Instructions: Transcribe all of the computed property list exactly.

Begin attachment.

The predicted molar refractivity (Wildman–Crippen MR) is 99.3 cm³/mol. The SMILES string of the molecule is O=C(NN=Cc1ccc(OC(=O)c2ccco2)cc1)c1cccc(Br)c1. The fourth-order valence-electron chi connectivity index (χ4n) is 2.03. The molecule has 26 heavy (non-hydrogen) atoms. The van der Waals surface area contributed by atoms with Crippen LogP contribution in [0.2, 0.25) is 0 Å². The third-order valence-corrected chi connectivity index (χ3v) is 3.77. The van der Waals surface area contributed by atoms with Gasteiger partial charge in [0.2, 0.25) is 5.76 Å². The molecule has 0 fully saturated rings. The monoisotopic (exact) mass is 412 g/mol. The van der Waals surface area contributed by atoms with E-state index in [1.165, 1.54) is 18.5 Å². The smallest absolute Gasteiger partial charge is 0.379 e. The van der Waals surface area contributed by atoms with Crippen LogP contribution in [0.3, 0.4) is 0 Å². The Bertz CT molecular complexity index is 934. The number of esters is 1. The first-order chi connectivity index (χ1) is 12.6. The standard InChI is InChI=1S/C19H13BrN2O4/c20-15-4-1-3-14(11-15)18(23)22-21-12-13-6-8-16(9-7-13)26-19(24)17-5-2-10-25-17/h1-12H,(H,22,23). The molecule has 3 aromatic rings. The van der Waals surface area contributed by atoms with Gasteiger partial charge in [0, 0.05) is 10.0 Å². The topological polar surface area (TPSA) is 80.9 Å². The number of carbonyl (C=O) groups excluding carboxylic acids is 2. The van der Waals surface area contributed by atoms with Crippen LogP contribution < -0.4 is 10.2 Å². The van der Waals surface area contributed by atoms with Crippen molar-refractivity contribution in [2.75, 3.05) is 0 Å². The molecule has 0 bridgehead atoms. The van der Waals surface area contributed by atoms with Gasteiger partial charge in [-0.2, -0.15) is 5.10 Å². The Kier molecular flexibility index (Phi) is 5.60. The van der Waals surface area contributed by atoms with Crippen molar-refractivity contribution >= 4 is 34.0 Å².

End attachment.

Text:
The predicted molar refractivity (Wildman–Crippen MR) is 99.3 cm³/mol. The SMILES string of the molecule is O=C(NN=Cc1ccc(OC(=O)c2ccco2)cc1)c1cccc(Br)c1. The fourth-order valence-electron chi connectivity index (χ4n) is 2.03. The molecule has 26 heavy (non-hydrogen) atoms. The van der Waals surface area contributed by atoms with Crippen LogP contribution in [0.2, 0.25) is 0 Å². The third-order valence-corrected chi connectivity index (χ3v) is 3.77. The van der Waals surface area contributed by atoms with Gasteiger partial charge in [0.2, 0.25) is 5.76 Å². The molecule has 0 fully saturated rings. The monoisotopic (exact) mass is 412 g/mol. The van der Waals surface area contributed by atoms with E-state index in [1.165, 1.54) is 18.5 Å². The smallest absolute Gasteiger partial charge is 0.379 e. The van der Waals surface area contributed by atoms with Crippen LogP contribution in [0.3, 0.4) is 0 Å². The Bertz CT molecular complexity index is 934. The number of esters is 1. The first-order chi connectivity index (χ1) is 12.6. The standard InChI is InChI=1S/C19H13BrN2O4/c20-15-4-1-3-14(11-15)18(23)22-21-12-13-6-8-16(9-7-13)26-19(24)17-5-2-10-25-17/h1-12H,(H,22,23). The molecule has 3 aromatic rings. The van der Waals surface area contributed by atoms with Gasteiger partial charge in [0, 0.05) is 10.0 Å². The topological polar surface area (TPSA) is 80.9 Å². The number of carbonyl (C=O) groups excluding carboxylic acids is 2. The van der Waals surface area contributed by atoms with Crippen LogP contribution < -0.4 is 10.2 Å². The van der Waals surface area contributed by atoms with Crippen molar-refractivity contribution in [2.75, 3.05) is 0 Å². The molecule has 0 bridgehead atoms. The van der Waals surface area contributed by atoms with Gasteiger partial charge in [-0.2, -0.15) is 5.10 Å². The Kier molecular flexibility index (Phi) is 5.60. The van der Waals surface area contributed by atoms with Crippen molar-refractivity contribution >= 4 is 34.0 Å².